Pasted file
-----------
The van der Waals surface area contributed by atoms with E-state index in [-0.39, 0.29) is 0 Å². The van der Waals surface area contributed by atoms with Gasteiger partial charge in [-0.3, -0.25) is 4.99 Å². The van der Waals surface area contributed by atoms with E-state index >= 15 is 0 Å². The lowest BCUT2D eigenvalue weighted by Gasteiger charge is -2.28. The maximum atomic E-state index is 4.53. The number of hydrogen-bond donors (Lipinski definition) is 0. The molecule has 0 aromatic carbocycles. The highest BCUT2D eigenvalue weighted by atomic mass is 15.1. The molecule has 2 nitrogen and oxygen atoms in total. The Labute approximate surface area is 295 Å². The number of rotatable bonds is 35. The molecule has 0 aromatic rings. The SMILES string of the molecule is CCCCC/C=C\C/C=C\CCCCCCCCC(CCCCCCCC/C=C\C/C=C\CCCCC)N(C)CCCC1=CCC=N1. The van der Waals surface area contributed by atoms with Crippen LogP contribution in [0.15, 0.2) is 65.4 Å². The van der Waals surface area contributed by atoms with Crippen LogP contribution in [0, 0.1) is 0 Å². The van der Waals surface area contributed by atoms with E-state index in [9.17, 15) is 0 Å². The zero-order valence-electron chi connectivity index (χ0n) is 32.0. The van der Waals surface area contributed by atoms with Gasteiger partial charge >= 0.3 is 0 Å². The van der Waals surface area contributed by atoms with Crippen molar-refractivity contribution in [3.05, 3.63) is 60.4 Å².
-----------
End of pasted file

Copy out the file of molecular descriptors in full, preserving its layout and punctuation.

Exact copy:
The van der Waals surface area contributed by atoms with E-state index in [-0.39, 0.29) is 0 Å². The van der Waals surface area contributed by atoms with Gasteiger partial charge in [-0.3, -0.25) is 4.99 Å². The van der Waals surface area contributed by atoms with E-state index >= 15 is 0 Å². The lowest BCUT2D eigenvalue weighted by Gasteiger charge is -2.28. The maximum atomic E-state index is 4.53. The number of hydrogen-bond donors (Lipinski definition) is 0. The molecule has 0 aromatic carbocycles. The highest BCUT2D eigenvalue weighted by atomic mass is 15.1. The molecule has 2 nitrogen and oxygen atoms in total. The Labute approximate surface area is 295 Å². The number of rotatable bonds is 35. The molecule has 0 aromatic rings. The SMILES string of the molecule is CCCCC/C=C\C/C=C\CCCCCCCCC(CCCCCCCC/C=C\C/C=C\CCCCC)N(C)CCCC1=CCC=N1. The van der Waals surface area contributed by atoms with Crippen LogP contribution in [0.15, 0.2) is 65.4 Å². The van der Waals surface area contributed by atoms with Crippen LogP contribution in [0, 0.1) is 0 Å². The van der Waals surface area contributed by atoms with E-state index in [9.17, 15) is 0 Å². The zero-order valence-electron chi connectivity index (χ0n) is 32.0. The van der Waals surface area contributed by atoms with Gasteiger partial charge >= 0.3 is 0 Å². The van der Waals surface area contributed by atoms with Crippen molar-refractivity contribution in [3.05, 3.63) is 60.4 Å².